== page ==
The absorption of two editions of this work, and many expressions of a desire for its re-issue in a third edition, indicate that it has rendered practical service to those interested in real estate. Its presentation of the subject proved of value in the discussions of the methods and effects of the zoning system and its application to the City of New York, a system by which some of the unregulated and ill-considered building operations, to which attention was directed, are now considerably and beneficially restricted.
Since the second edition of "Building for Profit" was issued, the real estate and building interests have passed through the disturbed and inflated conditions resulting from war, and have entered upon a course of slow readjustment. The cessation of new construction brought about a shortage of available space in all types of building, and a general increase of rentals followed. Many unremunerative properties thus became self-supporting, and others exchanged ownership at substantially advanced prices.
While these results afford the appearance of an advance in the value of improved real estate, the actual effects demand careful consideration and analysis. The expense of operation and upkeep of buildings also increased very largely, while the cost of mortgage money as well as the prevailing rate of interest upon investments moved to higher levels. Such conditions, however, are subject to reaction, and deflation has already commenced. The figures of rents, operating costs, and values which were used in this book to illustrate the fundamental principles which it sets forth, have not been altered in this edition, as they still retain their value for comparative purposes. Moreover, re-computation of these illustrations on present prevailing rates, prices, and costs, demonstrates that the same principles hold good under existing developed conditions.
In this edition foot-notes have been added to direct attention to the effect of such changes as have taken place. The interested reader, with a knowledge of any prevailing prices or values, can make deductions applicable to existing conditions.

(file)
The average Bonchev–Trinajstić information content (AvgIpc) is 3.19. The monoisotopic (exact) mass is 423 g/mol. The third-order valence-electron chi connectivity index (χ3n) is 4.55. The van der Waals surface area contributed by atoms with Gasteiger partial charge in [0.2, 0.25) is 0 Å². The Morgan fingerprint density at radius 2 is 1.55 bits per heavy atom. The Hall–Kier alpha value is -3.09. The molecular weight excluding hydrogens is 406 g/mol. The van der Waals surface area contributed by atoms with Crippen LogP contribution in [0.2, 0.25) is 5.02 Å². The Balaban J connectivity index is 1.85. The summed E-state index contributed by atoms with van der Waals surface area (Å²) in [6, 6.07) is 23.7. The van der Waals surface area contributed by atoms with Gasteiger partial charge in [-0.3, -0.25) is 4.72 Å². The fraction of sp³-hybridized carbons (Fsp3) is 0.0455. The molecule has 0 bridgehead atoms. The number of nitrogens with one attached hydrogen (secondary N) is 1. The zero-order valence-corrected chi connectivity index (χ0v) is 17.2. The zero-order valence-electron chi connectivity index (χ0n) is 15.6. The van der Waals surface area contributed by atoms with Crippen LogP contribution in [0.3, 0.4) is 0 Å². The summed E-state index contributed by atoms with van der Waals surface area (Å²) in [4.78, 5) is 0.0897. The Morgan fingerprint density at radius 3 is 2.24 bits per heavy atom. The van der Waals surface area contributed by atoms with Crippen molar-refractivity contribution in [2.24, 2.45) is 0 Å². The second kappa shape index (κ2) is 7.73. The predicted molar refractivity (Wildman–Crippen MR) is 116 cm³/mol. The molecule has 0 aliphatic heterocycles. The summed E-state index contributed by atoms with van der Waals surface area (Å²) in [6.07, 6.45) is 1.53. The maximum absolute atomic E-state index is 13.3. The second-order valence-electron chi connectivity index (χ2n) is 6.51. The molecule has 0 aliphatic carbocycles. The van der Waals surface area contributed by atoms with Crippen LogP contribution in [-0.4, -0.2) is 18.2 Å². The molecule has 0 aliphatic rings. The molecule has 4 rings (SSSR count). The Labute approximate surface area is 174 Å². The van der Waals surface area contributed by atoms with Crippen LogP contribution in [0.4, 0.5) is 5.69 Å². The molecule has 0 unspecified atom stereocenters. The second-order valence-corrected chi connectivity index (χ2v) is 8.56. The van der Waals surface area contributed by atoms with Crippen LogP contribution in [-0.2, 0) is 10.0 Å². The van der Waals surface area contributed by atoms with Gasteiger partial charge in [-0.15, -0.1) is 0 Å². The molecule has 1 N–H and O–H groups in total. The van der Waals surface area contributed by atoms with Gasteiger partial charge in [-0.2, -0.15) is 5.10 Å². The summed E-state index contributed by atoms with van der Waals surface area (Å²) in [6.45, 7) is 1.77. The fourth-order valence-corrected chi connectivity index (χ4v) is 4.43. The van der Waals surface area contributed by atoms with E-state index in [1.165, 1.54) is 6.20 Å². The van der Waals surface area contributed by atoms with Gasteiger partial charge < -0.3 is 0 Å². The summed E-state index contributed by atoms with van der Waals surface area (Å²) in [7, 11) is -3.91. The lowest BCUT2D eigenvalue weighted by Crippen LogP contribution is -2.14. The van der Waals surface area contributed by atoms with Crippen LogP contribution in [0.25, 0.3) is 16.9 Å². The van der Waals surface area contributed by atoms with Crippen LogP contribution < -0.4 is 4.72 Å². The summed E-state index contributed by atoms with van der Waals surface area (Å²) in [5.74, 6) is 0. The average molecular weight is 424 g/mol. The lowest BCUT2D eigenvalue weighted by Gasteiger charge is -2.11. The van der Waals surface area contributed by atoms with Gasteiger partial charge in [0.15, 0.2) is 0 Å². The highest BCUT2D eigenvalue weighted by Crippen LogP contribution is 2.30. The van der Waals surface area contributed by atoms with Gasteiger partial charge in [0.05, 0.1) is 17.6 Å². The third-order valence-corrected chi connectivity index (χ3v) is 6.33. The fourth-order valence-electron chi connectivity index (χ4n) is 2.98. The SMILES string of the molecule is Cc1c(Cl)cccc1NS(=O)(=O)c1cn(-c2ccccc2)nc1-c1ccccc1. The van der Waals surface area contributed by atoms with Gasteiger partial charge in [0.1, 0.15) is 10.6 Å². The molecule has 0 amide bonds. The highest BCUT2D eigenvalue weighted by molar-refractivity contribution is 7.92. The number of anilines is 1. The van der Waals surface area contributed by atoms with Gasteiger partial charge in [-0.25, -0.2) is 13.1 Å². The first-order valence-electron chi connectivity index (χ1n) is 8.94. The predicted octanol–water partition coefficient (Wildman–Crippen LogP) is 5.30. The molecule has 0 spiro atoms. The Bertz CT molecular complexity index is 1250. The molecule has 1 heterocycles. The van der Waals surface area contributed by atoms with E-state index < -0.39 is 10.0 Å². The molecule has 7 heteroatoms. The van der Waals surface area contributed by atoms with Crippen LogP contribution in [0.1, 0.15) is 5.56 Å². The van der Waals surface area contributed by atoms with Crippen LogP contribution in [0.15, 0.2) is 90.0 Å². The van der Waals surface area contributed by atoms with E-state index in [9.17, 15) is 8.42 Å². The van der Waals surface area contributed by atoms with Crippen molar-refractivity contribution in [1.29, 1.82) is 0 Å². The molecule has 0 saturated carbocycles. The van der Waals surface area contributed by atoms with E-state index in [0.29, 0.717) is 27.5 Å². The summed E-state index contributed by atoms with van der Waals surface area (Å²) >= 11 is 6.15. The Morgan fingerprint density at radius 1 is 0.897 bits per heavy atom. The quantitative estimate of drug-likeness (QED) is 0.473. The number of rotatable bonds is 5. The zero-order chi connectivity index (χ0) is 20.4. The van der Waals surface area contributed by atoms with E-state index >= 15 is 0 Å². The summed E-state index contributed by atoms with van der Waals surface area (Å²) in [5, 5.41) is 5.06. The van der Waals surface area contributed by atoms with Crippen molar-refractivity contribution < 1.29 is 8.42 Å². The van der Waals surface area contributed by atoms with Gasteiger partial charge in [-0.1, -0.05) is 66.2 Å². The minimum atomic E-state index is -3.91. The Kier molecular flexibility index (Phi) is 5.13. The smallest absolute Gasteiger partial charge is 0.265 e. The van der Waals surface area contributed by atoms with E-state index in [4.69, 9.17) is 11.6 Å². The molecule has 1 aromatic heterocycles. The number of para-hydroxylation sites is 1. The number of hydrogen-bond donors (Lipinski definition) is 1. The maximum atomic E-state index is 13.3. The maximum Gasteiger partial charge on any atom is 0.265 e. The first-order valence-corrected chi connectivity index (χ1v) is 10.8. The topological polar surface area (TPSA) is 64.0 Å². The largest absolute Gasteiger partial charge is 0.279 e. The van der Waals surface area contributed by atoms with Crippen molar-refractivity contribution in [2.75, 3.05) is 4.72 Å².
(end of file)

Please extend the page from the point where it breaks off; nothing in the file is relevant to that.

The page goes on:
Certain new elements have entered into the operation of improved real estate, to which attention is drawn in new material added to this edition. The income tax has now made it necessary to give consideration to depreciation and obsolescence as determinable elements in the cost of operation. The relatively short period of economic life of modern buildings, to which particular attention was directed, has been demonstrated by many illustrative occurrences. The large increase in the cost of materials and labor affecting the operation and upkeep of buildings has had a beneficial effect in directing the attention of owners of buildings to the subject of economy, and the reduction or elimination of the burdens of gratuitous services afforded to tenants. The principle of payment for services supplied has been widely applied to electric light and power.
Substantial economies have been developed by the abandonment of power-generating apparatus and by the reduction of mechanical and heating apparatus to the simplest elements. The difficulties which have thus been solved in this manner may prove of permanent benefit to both the owners and occupants of buildings.
The ownership of residential property, particularly multi-family buildings, has become involved in legislative restrictions and is now subject to responsibilities which appear to be permanent. Personal liability is now incurred by owners in the maintenance of services and adequate upkeep and repair.
Rentals are subject to court review, involving careful ascertainment of expenses, costs, and property values by which fair rates of rent are determinable. To these new problems as well as to those of old standing the third edition of "Building for Profit" will, it is hoped, bring intelligent consideration, helpful suggestions, and practical solutions.
R. P. B.